Yes, Intrusion Detection and Digital Forensics have components that can be automated for quick triage on large-scale installations in very diverse technology infrastructures and complex global organizations.
Incident Response and Crisis Management are more-difficult, which often include the onus to Pull The Plug, or go offline -- especially during a root-level intrusion (aka Administrator-level, often described as Domain takeover or Domain Administrator compromise). It used to be that going offline was more common, but the Digital Forensics and Incident Response (DFIR) platforms began changing around 2012.
What these new DFIR platforms added, in terms of disruptive technology, was the ability to do Live Response. Before Commercial platform support for Live Response (e.g., FireEye HX -- originally named MIR or Mandiant Incident Response, CbER, Crowdstrike Falcon, etc), most DFIR platforms were focused either on Digital Forensics (e.g., EnCase used by corporations, or FTK used by governments especially the FBI) or Incident Response (e.g., Belkasoft RAM Capturer or Sysinternals Autoruns) -- not both. One exception was the F-Response platform, which began shipping circa 2009 (an early adopter of these techniques). The term, DFIR, wasn't used or popularized until at least 2013 -- so this is all still a very new concept for most cybersecurtiy / Infosec / IT shops.
More recently, there are new commercial solutions (e.g., Volexity) popping up around DFIR Live Response platforms (often based on free, open-source solutions such as what was formerly-known as Google Rekall, a fork of the also-free/open-source Volatility Framework). However, there are also many solutions that are trying to indicate that they share similarities with these platforms, even though they are closer to classic Anti-Virus (AV) platforms. The official terminology is Endpoint Protection Platform (EPP), with solutions from SOPHOS, Symantec, and Mcafee. However, some platforms that are clearly EPP (e.g., Cylance, SentinelOne) try to use the terminology NG-AV (for next-generation anti-virus) or, worse, Endpoint Detection and Response (EDR), which spoils what the DFIR Live Response platforms originally attempted to disrupt.
Commercial EDR platforms are often focused more on Detection than Response, meaning that they are closer to classic AV. A true Live Response platform will enable at least 2 primary capabilities:
- Perform Host Isolation, meaning the ability for a system to go offline while allowing the responders the ability to access the host remotely.
- Provide a full-system Memory Dump from an isolated host across a variety of Operating Systems without degradation of performance and while retaining superior stability. If a kernel panics (i.e., the whole operating system crashes), then it often completely ruins the ability to retain a memory capture. The memory dump must include higher-order bits that contain the system's MBR or GPT in order to detect and respond to potential rootkits in firmware such as BIOS or UEFI matter. Often, this means that the platform installs a driver, and drivers must be carefully coded in order to prevent system crashes.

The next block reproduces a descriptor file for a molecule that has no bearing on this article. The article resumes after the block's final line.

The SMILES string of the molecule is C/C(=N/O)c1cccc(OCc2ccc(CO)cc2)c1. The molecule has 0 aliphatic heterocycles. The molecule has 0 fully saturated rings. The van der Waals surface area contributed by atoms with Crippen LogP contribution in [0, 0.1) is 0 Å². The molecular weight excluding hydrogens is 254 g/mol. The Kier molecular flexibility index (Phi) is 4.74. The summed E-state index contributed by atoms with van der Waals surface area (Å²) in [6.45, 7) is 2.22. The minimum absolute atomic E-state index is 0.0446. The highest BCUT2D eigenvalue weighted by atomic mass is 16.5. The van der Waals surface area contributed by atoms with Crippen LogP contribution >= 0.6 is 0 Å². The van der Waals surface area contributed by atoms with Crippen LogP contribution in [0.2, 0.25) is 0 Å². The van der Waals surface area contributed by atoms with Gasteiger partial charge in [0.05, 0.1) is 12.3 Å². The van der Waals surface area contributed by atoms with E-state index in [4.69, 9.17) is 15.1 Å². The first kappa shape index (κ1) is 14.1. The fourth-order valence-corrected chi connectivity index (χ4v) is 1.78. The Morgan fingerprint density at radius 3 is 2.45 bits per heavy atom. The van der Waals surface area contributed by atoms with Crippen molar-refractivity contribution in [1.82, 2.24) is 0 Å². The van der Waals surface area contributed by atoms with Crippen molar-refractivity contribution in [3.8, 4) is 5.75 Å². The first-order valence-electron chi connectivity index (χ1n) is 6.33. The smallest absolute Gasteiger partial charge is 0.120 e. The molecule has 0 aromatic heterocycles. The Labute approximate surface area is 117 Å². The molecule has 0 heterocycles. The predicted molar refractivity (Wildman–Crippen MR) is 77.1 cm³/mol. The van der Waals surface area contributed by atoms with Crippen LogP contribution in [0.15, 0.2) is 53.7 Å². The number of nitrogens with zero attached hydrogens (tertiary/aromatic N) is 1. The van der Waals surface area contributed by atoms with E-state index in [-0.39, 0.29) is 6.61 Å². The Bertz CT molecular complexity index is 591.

Very few DFIR service providers retain the talent and automation pipeline necessary to perform quick triage in large-scale installations even when they have successfully rolled out an EDR or DFIR Live Response platform for their clients, enhanced them, integrated them -- during the incident or crisis (post-breach), or before (pre-breach). Some of them include The Cowen Group, FireEye's Mandiant, Crowdstrike, Verizon Business, and Stroz Friedberg. There are some new players, such as Endgame, and some tied to specific industries such as Trustwave in the payment card industry. You'll see their names come up in breaking news stories around major data breaches.
In many cases, the org that suffered the news breaking major data breach already had one of these DFIR service providers (or a competitor) on retainer -- meaning that they've been paying them monthly or yearly just to keep the door open in case a crisis occurs. Sometimes you'll hear this specific offering referred to as a Compromise Assessment. These are definitely the cream-of the crop in terms of speedy and high-quality intrusion detection and digital forensics analysis!
You'll see these DFIR service providers tools (or portions thereof) and techniques in books, resources, and even open-source solutions. For example, The Cowen Group is related to TriForce (a patented digital forensics technique), FireEye has the FLARE VM, Crowdstrike has Falcon Orchestrator and VxStream Sandbox, Verizon Business released VERIS, and Stroz Friedberg has their own Github with lightgrep and acquired fsrip. Some of these were through acquisitions and others through spinoffs.
It's not just the private industry that has innovated -- clearly much of the work of MITRE, CIRCL, CERT-BDF, CERT-Tools, ANSSI-FR, and CSE-CST has been prescient to all of the above.
Others are just cool in their own right, such as Gransk, PUNCH-Cyber, and SkadiVM.